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/ Stearman XBT-17
The Stearman XBT-17 was a prototype 1940s American two-seat low-wing monoplane primary trainer aircraft.
The company designation was known as the Model X-90.
It was evaluated by the United States Army Air Force in 1942 as the XBT-17.
The X-90 was a low-wing cantilever monoplane with two-seats in tandem under an enclosed canopy.
It had a fixed conventional landing gear and was powered by a 225 hp (168 kW) Lycoming R-680 engine and first flew in 1940.
It had wooden wings and a steel tube forward fuselage in order minimize use of aluminium.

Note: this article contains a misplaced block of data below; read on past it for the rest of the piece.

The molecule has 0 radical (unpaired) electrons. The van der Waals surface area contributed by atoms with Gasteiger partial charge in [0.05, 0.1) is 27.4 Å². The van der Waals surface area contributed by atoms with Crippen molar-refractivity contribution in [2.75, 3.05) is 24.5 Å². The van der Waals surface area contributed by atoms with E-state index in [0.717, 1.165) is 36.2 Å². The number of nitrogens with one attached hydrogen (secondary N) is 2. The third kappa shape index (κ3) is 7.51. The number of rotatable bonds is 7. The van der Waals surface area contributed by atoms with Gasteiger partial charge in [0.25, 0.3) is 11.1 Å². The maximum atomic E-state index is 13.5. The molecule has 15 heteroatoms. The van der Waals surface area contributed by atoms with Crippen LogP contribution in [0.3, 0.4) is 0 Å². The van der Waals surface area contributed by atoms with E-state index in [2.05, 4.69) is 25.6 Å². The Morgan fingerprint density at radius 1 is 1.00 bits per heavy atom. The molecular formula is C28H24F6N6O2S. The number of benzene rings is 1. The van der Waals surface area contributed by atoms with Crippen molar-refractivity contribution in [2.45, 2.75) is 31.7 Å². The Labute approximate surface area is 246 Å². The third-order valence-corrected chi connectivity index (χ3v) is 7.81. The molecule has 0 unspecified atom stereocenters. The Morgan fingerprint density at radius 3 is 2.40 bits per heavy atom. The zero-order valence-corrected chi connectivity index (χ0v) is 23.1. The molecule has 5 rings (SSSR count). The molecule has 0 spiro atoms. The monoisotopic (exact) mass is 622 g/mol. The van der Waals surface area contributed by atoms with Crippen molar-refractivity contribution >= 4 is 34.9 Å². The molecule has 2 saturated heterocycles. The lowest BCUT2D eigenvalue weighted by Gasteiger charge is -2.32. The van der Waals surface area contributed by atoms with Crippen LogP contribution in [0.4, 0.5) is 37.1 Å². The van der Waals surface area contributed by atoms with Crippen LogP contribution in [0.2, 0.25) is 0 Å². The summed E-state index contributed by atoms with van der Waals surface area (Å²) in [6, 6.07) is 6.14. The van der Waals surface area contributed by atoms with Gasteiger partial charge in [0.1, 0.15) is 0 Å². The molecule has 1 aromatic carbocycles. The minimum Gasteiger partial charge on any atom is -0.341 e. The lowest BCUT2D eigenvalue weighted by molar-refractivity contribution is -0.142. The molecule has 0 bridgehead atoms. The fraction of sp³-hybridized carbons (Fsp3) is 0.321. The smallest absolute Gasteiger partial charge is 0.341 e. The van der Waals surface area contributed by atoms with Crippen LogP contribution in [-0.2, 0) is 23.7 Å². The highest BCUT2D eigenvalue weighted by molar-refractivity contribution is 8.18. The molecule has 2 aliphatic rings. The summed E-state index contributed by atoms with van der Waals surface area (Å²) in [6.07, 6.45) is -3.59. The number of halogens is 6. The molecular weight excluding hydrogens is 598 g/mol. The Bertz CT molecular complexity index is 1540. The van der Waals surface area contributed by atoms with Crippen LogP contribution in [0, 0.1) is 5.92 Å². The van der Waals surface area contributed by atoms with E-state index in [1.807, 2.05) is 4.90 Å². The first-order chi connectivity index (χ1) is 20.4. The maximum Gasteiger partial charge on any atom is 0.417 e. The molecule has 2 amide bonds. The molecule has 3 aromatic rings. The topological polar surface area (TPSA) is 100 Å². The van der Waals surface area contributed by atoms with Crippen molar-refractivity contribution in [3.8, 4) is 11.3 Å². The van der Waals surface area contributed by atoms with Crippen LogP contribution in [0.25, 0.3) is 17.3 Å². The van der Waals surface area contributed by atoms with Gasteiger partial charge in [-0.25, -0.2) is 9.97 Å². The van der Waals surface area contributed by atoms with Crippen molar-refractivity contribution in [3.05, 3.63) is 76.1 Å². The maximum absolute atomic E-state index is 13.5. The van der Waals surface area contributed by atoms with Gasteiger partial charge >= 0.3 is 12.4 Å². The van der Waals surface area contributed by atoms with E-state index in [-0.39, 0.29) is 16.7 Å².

In 1942 the aircraft was re-engined with a 450 hp (336 kW) Pratt & Whitney R-985 engine and redesignated the Model X-91.
The X-91 was evaluated by the United States Army Air Force as the XBT-17 but no more were built.
Prototype basic trainer with a 225 hp (168 kW) Lycoming R-680 engine.
The X-90 re-engined with a 450 hp (336 kW) Pratt & Whitney R-985 engine for USAAF evaluation.
United States Army Air Force designation for the X-91.
27 ft 9 in (8.46 m)
35 ft 9 in (10.90 m)
200 sq ft (19 m2)
3,080 lb (1,397 kg)
4,150 lb (1,882 kg)
1 × Pratt & Whitney R-985-AN-1,
450 hp (340 kW)
190 mph (310 km/h, 170 kn)
160 mph (260 km/h, 140 kn)
20,000 ft (6,100 m)
Rate of climb
1,300 ft/min (6.6 m/s)
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